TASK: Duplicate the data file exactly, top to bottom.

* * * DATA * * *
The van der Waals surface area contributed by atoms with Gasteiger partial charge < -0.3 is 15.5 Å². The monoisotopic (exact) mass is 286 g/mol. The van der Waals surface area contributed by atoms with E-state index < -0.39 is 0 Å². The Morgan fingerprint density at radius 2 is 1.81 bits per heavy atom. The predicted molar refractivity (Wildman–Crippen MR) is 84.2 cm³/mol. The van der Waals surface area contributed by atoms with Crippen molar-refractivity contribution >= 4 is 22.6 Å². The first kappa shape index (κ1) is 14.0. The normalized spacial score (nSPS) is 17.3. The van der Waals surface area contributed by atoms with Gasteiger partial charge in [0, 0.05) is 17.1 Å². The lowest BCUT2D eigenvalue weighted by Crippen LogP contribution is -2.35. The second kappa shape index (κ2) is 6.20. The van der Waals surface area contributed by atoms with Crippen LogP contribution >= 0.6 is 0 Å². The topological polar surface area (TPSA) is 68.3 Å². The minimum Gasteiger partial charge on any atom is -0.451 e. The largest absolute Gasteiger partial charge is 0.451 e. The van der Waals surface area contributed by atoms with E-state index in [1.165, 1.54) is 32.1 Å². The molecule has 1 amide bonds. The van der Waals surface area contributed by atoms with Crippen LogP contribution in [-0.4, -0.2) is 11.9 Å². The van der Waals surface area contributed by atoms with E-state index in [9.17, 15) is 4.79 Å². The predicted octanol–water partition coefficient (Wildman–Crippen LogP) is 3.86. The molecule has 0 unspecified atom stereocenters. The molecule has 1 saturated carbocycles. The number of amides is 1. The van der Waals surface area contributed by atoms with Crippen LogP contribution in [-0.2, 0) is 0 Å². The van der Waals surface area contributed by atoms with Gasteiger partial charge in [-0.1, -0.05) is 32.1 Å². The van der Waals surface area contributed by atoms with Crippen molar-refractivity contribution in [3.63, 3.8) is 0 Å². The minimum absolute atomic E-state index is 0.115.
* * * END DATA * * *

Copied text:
The van der Waals surface area contributed by atoms with Gasteiger partial charge < -0.3 is 15.5 Å². The monoisotopic (exact) mass is 286 g/mol. The van der Waals surface area contributed by atoms with E-state index < -0.39 is 0 Å². The Morgan fingerprint density at radius 2 is 1.81 bits per heavy atom. The predicted molar refractivity (Wildman–Crippen MR) is 84.2 cm³/mol. The van der Waals surface area contributed by atoms with Crippen molar-refractivity contribution >= 4 is 22.6 Å². The first kappa shape index (κ1) is 14.0. The normalized spacial score (nSPS) is 17.3. The van der Waals surface area contributed by atoms with Gasteiger partial charge in [0, 0.05) is 17.1 Å². The lowest BCUT2D eigenvalue weighted by Crippen LogP contribution is -2.35. The second kappa shape index (κ2) is 6.20. The van der Waals surface area contributed by atoms with Crippen LogP contribution >= 0.6 is 0 Å². The topological polar surface area (TPSA) is 68.3 Å². The minimum Gasteiger partial charge on any atom is -0.451 e. The largest absolute Gasteiger partial charge is 0.451 e. The van der Waals surface area contributed by atoms with E-state index in [1.165, 1.54) is 32.1 Å². The molecule has 1 amide bonds. The van der Waals surface area contributed by atoms with Crippen LogP contribution in [-0.4, -0.2) is 11.9 Å². The van der Waals surface area contributed by atoms with E-state index in [9.17, 15) is 4.79 Å². The predicted octanol–water partition coefficient (Wildman–Crippen LogP) is 3.86. The molecule has 0 unspecified atom stereocenters. The molecule has 1 saturated carbocycles. The number of amides is 1. The van der Waals surface area contributed by atoms with Crippen LogP contribution in [-0.2, 0) is 0 Å². The van der Waals surface area contributed by atoms with Gasteiger partial charge in [-0.1, -0.05) is 32.1 Å². The van der Waals surface area contributed by atoms with Crippen molar-refractivity contribution in [3.63, 3.8) is 0 Å². The minimum absolute atomic E-state index is 0.115.